Abstract

Aberrant cytokine and growth factor signaling is the hallmark of CML and results from constitutive oligomerization of the oncogenic BCR-ABL tyrosine kinase (TK). Inhibition of BCR-ABL by imatinib mesylate is the current standard of care of CML and results in durable responses in majority of patients. However, a proportion of patients shows primary or secondary resistance to imatinib, which can be attributed either to selection of clones harboring mutations in the kinase domain of BCR-ABL or activation of a BCR-ABL independent pathway. Dasatinib, a potent multikinase inhibitor, can rescue some imatinib-resistant patients, but carries an increased risk of adverse effects due to inhibition of off-target wild-type kinases, particularly in immune effector cells. In concord, recent in vitro data indicate a profound immunosuppressive effect of dasatinib. The aim of this study was to analyze and predict TK inhibitor (TKI) resistance and off-target effects using single-cell profiling of aberrant phosphoprotein networks upon cytokine stimulus by multiparameter flow cytometry. The study cohort consisted of 5 healthy controls, 4 non-treated CML patients at diagnosis and 5 CML patients on dasatinib therapy and in cytogenetic remission. Stimuli included GM-CSF, IL-4+IL-6+IFNγ and IL-2+IL-10+IFNα and they were added to freshly drawn whole blood or bone marrow. The readout phosphoproteins were pERK1/2, pSTAT1, pSTAT3, pSTAT5a and pSTAT6 (with isotype controls), and were analyzed separately from granulocytes, monocytes, CD3+, CD4+ and CD8+ lymphocytes and regulatory T-cells. In unstimulated blood samples from healthy controls the phosphoproteins were essentially unphosphorylated. The responses to cytokines were consistent among individuals resulting in phosphorylation of ERK1/2, STAT3 and STAT5a on GM-CSF stimulus, STAT-1, STAT-3 and STAT-5a on IL-2+IL10+IFNα and STAT-1, STAT-3 and STAT-6 on IL4+IL6+IFN-γ. Compared to healthy controls, increased baseline phosphorylation of STAT-1, STAT-3 and STAT5a, but not ERK1/2 was seen in CML patients at diagnosis, especially in myeloid cell lineages (neutrophils/monocytes), but also in lymphocyte subgroups. The responses to cytokine stimulation were modest overall, in particular the ERK1/2 responses to GM-CSF were absent. This indicated the inactivation of the Ras/MEK/MAPK pathway and saturation of other BCR-ABL downstream pathways. Already at diagnosis, the phosphorylation pattern of a TKI primary resistant patient differed profoundly from the responding patients. Marked activation of STAT-1 and STAT-3 was seen in granulocytes and monocytes stimulated either by GM-CSF or by combination of IL2+IL10+IFN-α, suggesting activation by a pathway circumventing BCR-ABL. In dasatinib treated patients, the baseline activation status was similar in granulocytes and monocytes and slightly diminished in lymphocytes when compared to healthy controls. Similarly, the responses to cytokines resembled those seen in healthy controls, in contrast to published in vitro data. Remarkably, in some of the dasatinib treated patients, STAT1 and STAT3 responses were even more pronounced than in healthy controls. This underlines the importance of studying the in vivo/ex vivo effects of TKIs on off-target kinases, in particular of drugs with a short half-life such as dasatinib. In conclusion, inter-individual differences in TKI response and immunomodulatory effects of pan-TKI dasatinib can readily be discerned by analyzing key intracellular phosphoprotein responses to cytokine and growth factor stimuli ex vivo. The method allows profiling of aberrant signaling pathways in different subsets of leukocytes in CML patients and can be used to predict TKI resistance and spectrum of potential adverse effects due to inhibition of wildtype targets. Similar analyses of signaling pathways at the stem cell level are ongoing and may aid in understanding TKI resistance of CML stem cells.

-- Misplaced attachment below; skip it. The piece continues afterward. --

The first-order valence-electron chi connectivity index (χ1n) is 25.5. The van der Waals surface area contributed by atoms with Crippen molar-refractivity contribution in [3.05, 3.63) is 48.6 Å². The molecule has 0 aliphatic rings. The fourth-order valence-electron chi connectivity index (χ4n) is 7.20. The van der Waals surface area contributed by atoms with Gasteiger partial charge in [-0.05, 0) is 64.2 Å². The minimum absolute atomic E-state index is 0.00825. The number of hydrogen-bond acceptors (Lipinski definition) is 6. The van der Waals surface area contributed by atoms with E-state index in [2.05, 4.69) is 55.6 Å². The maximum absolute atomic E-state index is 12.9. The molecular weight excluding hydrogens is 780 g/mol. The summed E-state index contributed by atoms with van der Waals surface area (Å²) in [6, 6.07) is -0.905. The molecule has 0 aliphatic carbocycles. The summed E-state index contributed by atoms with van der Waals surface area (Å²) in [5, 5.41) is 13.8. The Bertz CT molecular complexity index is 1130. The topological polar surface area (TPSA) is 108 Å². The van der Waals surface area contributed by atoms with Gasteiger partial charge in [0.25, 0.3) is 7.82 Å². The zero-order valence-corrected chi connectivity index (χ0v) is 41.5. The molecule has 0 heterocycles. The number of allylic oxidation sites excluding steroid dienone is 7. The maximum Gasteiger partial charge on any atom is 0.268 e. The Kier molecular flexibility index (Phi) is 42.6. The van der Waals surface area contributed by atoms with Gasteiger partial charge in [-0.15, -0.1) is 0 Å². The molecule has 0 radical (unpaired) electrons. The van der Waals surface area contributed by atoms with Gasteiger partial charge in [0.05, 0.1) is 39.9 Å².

Disclosures: Porkka:BMS, Novartis: Consultancy, Honoraria, Research Funding.

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